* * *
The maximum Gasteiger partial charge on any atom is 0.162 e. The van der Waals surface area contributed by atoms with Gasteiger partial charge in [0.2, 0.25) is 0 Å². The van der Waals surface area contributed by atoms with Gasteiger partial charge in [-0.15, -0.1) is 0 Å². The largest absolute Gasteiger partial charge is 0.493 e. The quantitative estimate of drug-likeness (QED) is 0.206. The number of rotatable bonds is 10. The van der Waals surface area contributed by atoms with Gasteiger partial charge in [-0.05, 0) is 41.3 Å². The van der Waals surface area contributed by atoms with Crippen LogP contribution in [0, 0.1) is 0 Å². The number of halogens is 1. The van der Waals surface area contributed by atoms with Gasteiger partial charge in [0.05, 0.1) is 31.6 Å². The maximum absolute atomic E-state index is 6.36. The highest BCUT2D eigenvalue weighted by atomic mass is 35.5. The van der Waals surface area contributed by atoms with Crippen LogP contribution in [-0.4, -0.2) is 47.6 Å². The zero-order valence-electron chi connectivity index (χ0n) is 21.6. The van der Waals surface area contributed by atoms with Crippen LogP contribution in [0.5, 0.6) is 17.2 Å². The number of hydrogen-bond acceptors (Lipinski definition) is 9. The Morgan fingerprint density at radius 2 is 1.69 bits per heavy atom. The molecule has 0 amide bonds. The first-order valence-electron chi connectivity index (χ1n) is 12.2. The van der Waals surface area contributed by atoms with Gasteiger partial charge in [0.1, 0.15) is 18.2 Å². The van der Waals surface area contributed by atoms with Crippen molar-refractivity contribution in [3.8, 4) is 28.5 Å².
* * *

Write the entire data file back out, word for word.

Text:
The maximum Gasteiger partial charge on any atom is 0.162 e. The van der Waals surface area contributed by atoms with Gasteiger partial charge in [0.2, 0.25) is 0 Å². The van der Waals surface area contributed by atoms with Gasteiger partial charge in [-0.15, -0.1) is 0 Å². The largest absolute Gasteiger partial charge is 0.493 e. The quantitative estimate of drug-likeness (QED) is 0.206. The number of rotatable bonds is 10. The van der Waals surface area contributed by atoms with Gasteiger partial charge in [-0.05, 0) is 41.3 Å². The van der Waals surface area contributed by atoms with Crippen LogP contribution in [0, 0.1) is 0 Å². The number of halogens is 1. The van der Waals surface area contributed by atoms with Gasteiger partial charge in [0.05, 0.1) is 31.6 Å². The maximum absolute atomic E-state index is 6.36. The highest BCUT2D eigenvalue weighted by atomic mass is 35.5. The van der Waals surface area contributed by atoms with Crippen LogP contribution in [-0.4, -0.2) is 47.6 Å². The zero-order valence-electron chi connectivity index (χ0n) is 21.6. The van der Waals surface area contributed by atoms with Crippen LogP contribution in [0.5, 0.6) is 17.2 Å². The number of hydrogen-bond acceptors (Lipinski definition) is 9. The Morgan fingerprint density at radius 2 is 1.69 bits per heavy atom. The molecule has 0 amide bonds. The first-order valence-electron chi connectivity index (χ1n) is 12.2. The van der Waals surface area contributed by atoms with Gasteiger partial charge in [0.1, 0.15) is 18.2 Å². The van der Waals surface area contributed by atoms with Crippen molar-refractivity contribution in [3.8, 4) is 28.5 Å².